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4 Lifestyle changes to slow Skin Ageing

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  • Published

    July 22, 2021

  • Written by

    Dr Garth Dicker

At the Collins Cosmetic Clinic, we have been treating age related changes to the skin for many years, and we have a large range of great treatments to help improve the appearance of ageing skin. These include Anti-wrinkle injections to soften lines and wrinkles; Dermal fillers to replace lost volume; Lasers to remove redness and uneven pigmentation and blemishes and Radiofrequency treatments like the INFINI to stimulate collagen. However, there are also other daily lifestyle tips that you can do yourself to slow and even reverse the rate of your skin ageing. To answer the biggest question, “How can I stop ageing?” we recommend Four important anti ageing lifestyle health measures that you can do to slow your skin ageing are:


The single most effective anti-ageing measure you can do is to apply a daily sunscreen. Sun exposure is associated with skin ageing. We know that UV-A radiation from the sun penetrates deepest and can damage collagen and result in premature skin ageing, wrinkles, and skin cancers. UV-B which is the main cause of sunburn damages the surface of the skin causing superficial damage resulting in redness, pigmentation and contributes to skin wrinkling. The thing about sun damage to the skin is that whilst immediate effects like sunburn and tanning occur in the short term, the damage that results in premature skin ageing is not immediately obvious and steadily accumulates. With sunscreens SPF 50 and broad spectrum (to cover UV-A and UV-B) are the keys. There are many different brands, but LA ROCHE POSAY is one of our preferred starting options.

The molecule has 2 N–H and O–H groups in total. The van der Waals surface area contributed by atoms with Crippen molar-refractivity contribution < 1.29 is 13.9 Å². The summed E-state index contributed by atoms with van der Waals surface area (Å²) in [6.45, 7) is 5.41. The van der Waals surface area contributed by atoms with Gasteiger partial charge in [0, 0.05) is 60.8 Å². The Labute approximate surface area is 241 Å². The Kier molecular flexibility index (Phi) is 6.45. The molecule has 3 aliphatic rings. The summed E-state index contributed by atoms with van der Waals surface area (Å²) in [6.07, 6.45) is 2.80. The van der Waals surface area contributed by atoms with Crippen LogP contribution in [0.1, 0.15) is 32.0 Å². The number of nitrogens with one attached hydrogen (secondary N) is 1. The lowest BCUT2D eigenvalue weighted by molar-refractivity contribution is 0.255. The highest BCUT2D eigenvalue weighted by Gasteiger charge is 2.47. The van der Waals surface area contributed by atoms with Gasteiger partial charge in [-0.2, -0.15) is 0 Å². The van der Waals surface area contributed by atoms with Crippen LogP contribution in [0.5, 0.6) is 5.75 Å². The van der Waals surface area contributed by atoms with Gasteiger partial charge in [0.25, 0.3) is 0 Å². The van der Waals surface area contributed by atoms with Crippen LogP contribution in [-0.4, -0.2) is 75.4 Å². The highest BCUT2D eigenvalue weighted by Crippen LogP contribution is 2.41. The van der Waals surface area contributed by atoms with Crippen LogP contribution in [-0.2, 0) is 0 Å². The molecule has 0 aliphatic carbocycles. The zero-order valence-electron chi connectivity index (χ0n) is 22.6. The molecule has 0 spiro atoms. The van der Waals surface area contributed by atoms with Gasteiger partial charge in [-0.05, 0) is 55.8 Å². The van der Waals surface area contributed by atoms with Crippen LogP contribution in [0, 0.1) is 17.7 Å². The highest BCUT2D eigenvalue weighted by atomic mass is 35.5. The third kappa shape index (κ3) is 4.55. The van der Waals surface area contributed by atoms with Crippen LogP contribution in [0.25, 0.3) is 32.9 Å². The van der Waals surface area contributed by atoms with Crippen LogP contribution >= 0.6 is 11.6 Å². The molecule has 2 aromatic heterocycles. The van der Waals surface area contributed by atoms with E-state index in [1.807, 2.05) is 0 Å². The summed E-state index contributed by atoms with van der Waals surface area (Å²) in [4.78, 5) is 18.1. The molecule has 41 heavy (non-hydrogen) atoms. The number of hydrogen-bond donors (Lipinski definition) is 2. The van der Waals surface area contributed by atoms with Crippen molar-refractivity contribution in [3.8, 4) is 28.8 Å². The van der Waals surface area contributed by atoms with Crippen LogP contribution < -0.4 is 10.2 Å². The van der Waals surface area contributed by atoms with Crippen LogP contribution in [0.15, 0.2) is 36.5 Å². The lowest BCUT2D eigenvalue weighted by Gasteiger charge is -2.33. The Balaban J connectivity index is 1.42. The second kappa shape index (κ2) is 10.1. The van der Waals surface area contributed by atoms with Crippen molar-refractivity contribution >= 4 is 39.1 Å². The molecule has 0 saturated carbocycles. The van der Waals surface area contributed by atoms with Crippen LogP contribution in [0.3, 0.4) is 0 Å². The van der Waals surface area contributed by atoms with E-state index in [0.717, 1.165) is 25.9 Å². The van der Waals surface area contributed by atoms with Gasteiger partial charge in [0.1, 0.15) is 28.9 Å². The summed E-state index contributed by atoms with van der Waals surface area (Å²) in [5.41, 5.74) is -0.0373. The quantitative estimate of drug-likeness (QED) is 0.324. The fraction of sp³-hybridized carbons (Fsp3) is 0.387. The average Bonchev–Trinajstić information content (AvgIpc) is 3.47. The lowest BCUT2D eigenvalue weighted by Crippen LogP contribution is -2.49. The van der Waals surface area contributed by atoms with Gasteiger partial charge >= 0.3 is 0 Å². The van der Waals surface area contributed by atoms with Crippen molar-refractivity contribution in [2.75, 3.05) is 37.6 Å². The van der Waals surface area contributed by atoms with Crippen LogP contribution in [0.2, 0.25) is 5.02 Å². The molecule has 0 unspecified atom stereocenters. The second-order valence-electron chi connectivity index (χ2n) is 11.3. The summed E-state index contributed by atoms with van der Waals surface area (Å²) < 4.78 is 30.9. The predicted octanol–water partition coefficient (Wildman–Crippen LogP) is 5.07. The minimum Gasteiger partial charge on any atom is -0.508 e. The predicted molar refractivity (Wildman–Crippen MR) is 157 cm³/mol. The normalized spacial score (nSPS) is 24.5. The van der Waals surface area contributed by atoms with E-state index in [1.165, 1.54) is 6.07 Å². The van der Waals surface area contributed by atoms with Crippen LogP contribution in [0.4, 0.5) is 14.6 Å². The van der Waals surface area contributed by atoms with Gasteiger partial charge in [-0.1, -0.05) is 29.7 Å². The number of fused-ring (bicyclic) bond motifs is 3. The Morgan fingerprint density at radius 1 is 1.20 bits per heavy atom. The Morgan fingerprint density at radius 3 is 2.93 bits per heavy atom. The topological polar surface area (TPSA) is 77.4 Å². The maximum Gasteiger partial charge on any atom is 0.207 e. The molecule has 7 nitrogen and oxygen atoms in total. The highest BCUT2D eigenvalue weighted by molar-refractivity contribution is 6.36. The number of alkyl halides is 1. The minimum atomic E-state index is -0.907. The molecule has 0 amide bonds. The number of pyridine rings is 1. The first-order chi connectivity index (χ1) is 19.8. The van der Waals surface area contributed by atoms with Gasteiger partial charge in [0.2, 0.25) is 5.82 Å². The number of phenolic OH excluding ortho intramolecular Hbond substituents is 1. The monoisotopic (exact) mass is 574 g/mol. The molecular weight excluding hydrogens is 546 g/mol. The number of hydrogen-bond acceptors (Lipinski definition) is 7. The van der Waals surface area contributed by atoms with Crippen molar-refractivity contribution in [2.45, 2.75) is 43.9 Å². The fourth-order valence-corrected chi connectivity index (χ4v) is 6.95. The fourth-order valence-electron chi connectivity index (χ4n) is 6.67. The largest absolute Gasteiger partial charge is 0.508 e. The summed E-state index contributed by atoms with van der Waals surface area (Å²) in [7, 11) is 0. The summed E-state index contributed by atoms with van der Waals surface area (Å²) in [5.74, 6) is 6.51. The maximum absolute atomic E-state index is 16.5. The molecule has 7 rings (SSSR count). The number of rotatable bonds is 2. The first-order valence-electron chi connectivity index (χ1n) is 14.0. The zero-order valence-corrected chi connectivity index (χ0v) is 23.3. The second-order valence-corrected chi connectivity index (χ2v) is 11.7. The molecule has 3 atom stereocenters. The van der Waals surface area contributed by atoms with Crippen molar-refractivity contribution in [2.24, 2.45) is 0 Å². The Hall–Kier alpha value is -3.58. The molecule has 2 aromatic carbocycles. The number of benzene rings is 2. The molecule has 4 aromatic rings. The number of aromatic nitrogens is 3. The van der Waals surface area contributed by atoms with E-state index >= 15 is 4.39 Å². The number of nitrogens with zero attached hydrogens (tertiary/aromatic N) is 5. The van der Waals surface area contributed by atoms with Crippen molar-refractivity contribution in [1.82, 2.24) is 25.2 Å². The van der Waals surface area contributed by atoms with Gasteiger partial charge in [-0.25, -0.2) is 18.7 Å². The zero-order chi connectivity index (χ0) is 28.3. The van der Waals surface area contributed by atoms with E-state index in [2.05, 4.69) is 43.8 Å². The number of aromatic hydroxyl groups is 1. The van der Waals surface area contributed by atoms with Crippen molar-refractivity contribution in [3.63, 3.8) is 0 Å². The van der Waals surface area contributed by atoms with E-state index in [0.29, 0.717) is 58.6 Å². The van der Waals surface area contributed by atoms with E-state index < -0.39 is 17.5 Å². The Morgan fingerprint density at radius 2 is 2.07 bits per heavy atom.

MESSAGE: Avoid excessive sun exposure and use a SPF 50 Broad spectrum sunscreen daily (even in winter) and start to make this a habit as early in your life as possible.


There is NO safe level of cigarette smoke. Smoking significantly damages collagen and results in premature ageing of the skin. It is estimated there are as many as 4000 chemicals in tobacco smoke and many of these can trigger damage to the collagen and elastin in the skin which are what gives our skin its elasticity and strength. Histology studies have clearly demonstrated the decrease in collagen production (especially type 1 and 3 collagen) that occurs with cigarette smoking.

We all know of those ugly vertical lines on the lips that are referred to as “smoker’s lines” but the toxins in cigarette smoke do not just damage the collagen around the lips but all of your skin. Even passive smoking should be kept to a minimum to stop this premature ageing of  the skin. Whilst there are many very good health reasons to stop smoking, if nothing else can convince someone to stop smoking, then they need to realise that smoking will age their skin far more quickly than if they were non smokers.

MESSAGE: Do NOT smoke and avoid those who do as even passive smoking has negative effects on your skin.


Dehydration of your skin causes damage to the protective skin barrier and premature ageing of the skin. However, it is not simply a matter of drinking more water but it is more about how you look after the surface of your skin. The daily use of a moisturizer is critical for optimal skin hydration. Moisturisers consist of multiple ingredients that fall into 3 main categories: occlusive agents to help form a protective seal, humectants such as Glycerin to act like a sponge to pull water into the outer skin layers and emollients such as natural oils to help smooth the skin and restore barrier function. Moisturisers do not have to be expensive. CETAPHIL is an excellent product that we often recommend as it is cost effective, suits sensitive skins and is fragrance free. A good tip is to apply your moisturiser within 2 minutes after a shower for the best absorption.